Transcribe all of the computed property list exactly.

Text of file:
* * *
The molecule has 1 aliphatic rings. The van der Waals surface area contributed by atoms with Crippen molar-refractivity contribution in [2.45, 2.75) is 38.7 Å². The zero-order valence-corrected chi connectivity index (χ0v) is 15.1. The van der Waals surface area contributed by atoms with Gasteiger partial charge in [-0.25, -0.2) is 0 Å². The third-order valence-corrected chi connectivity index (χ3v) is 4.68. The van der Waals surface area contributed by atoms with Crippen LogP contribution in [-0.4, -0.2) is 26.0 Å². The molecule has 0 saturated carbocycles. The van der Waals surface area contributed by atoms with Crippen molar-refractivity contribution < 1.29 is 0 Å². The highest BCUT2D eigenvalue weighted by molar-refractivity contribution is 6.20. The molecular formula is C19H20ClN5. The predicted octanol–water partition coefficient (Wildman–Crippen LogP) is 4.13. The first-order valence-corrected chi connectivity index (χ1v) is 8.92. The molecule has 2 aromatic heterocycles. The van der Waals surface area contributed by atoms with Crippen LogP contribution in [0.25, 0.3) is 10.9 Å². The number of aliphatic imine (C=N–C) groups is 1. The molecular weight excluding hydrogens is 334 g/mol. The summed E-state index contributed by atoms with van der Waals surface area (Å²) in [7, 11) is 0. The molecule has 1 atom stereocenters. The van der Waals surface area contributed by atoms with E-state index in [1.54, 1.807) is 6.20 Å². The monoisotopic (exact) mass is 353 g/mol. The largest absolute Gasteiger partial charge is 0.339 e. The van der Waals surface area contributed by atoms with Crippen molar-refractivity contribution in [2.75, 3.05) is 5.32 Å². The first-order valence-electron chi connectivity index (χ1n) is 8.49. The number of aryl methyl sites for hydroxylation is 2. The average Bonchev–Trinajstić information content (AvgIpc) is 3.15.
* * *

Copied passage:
The molecule has 1 aliphatic rings. The van der Waals surface area contributed by atoms with Crippen molar-refractivity contribution in [2.45, 2.75) is 38.7 Å². The zero-order valence-corrected chi connectivity index (χ0v) is 15.1. The van der Waals surface area contributed by atoms with Gasteiger partial charge in [-0.25, -0.2) is 0 Å². The third-order valence-corrected chi connectivity index (χ3v) is 4.68. The van der Waals surface area contributed by atoms with Crippen LogP contribution in [-0.4, -0.2) is 26.0 Å². The molecule has 0 saturated carbocycles. The van der Waals surface area contributed by atoms with Crippen molar-refractivity contribution < 1.29 is 0 Å². The highest BCUT2D eigenvalue weighted by molar-refractivity contribution is 6.20. The molecular formula is C19H20ClN5. The predicted octanol–water partition coefficient (Wildman–Crippen LogP) is 4.13. The first-order valence-corrected chi connectivity index (χ1v) is 8.92. The molecule has 2 aromatic heterocycles. The van der Waals surface area contributed by atoms with Crippen LogP contribution in [0.25, 0.3) is 10.9 Å². The number of aliphatic imine (C=N–C) groups is 1. The molecular weight excluding hydrogens is 334 g/mol. The summed E-state index contributed by atoms with van der Waals surface area (Å²) in [7, 11) is 0. The molecule has 1 atom stereocenters. The van der Waals surface area contributed by atoms with E-state index in [1.54, 1.807) is 6.20 Å². The monoisotopic (exact) mass is 353 g/mol. The largest absolute Gasteiger partial charge is 0.339 e. The van der Waals surface area contributed by atoms with Crippen molar-refractivity contribution in [2.75, 3.05) is 5.32 Å². The first-order valence-electron chi connectivity index (χ1n) is 8.49. The number of aryl methyl sites for hydroxylation is 2. The average Bonchev–Trinajstić information content (AvgIpc) is 3.15.